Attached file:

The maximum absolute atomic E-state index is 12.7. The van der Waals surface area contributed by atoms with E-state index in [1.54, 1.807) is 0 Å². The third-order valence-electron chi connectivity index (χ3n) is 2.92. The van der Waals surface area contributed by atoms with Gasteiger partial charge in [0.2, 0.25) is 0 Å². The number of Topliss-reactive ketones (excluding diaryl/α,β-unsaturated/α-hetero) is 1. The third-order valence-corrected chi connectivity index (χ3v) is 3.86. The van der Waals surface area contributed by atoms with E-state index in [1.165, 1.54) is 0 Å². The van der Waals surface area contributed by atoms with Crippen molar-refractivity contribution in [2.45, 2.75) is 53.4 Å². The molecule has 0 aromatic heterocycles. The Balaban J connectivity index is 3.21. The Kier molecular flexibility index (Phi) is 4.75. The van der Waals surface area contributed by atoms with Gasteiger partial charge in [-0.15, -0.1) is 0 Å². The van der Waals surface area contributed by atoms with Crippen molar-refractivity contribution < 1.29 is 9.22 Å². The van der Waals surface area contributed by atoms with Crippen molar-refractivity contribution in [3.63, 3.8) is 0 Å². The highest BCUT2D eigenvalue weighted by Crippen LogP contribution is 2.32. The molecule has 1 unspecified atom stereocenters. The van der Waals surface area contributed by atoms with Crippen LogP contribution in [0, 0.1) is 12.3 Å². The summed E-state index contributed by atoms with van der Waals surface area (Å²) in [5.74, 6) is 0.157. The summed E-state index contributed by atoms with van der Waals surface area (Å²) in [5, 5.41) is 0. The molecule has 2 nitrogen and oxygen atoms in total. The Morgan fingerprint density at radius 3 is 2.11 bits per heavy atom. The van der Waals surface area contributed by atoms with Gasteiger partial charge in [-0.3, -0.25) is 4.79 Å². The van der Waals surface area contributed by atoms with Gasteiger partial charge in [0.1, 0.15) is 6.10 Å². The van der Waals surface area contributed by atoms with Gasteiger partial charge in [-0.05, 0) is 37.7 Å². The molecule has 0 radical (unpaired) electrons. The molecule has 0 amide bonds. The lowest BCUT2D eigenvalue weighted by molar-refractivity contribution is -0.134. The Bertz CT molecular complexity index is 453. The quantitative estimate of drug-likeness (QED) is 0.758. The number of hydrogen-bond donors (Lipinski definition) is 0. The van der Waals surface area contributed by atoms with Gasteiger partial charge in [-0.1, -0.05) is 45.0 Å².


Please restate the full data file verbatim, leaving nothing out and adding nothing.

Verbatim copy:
The maximum absolute atomic E-state index is 12.7. The van der Waals surface area contributed by atoms with E-state index in [1.54, 1.807) is 0 Å². The third-order valence-electron chi connectivity index (χ3n) is 2.92. The van der Waals surface area contributed by atoms with Gasteiger partial charge in [0.2, 0.25) is 0 Å². The number of Topliss-reactive ketones (excluding diaryl/α,β-unsaturated/α-hetero) is 1. The third-order valence-corrected chi connectivity index (χ3v) is 3.86. The van der Waals surface area contributed by atoms with E-state index in [1.165, 1.54) is 0 Å². The van der Waals surface area contributed by atoms with Crippen molar-refractivity contribution in [2.45, 2.75) is 53.4 Å². The molecule has 0 aromatic heterocycles. The Balaban J connectivity index is 3.21. The Kier molecular flexibility index (Phi) is 4.75. The van der Waals surface area contributed by atoms with Gasteiger partial charge in [-0.15, -0.1) is 0 Å². The van der Waals surface area contributed by atoms with Crippen molar-refractivity contribution < 1.29 is 9.22 Å². The van der Waals surface area contributed by atoms with Crippen molar-refractivity contribution in [3.63, 3.8) is 0 Å². The highest BCUT2D eigenvalue weighted by Crippen LogP contribution is 2.32. The molecule has 1 unspecified atom stereocenters. The van der Waals surface area contributed by atoms with Crippen LogP contribution in [0, 0.1) is 12.3 Å². The summed E-state index contributed by atoms with van der Waals surface area (Å²) in [5.74, 6) is 0.157. The summed E-state index contributed by atoms with van der Waals surface area (Å²) in [5, 5.41) is 0. The molecule has 2 nitrogen and oxygen atoms in total. The Morgan fingerprint density at radius 3 is 2.11 bits per heavy atom. The van der Waals surface area contributed by atoms with Gasteiger partial charge in [-0.3, -0.25) is 4.79 Å². The van der Waals surface area contributed by atoms with Gasteiger partial charge in [0.1, 0.15) is 6.10 Å². The van der Waals surface area contributed by atoms with Gasteiger partial charge in [-0.05, 0) is 37.7 Å². The molecule has 0 radical (unpaired) electrons. The molecule has 0 amide bonds. The lowest BCUT2D eigenvalue weighted by molar-refractivity contribution is -0.134. The Bertz CT molecular complexity index is 453. The quantitative estimate of drug-likeness (QED) is 0.758. The number of hydrogen-bond donors (Lipinski definition) is 0. The van der Waals surface area contributed by atoms with Gasteiger partial charge in [-0.1, -0.05) is 45.0 Å².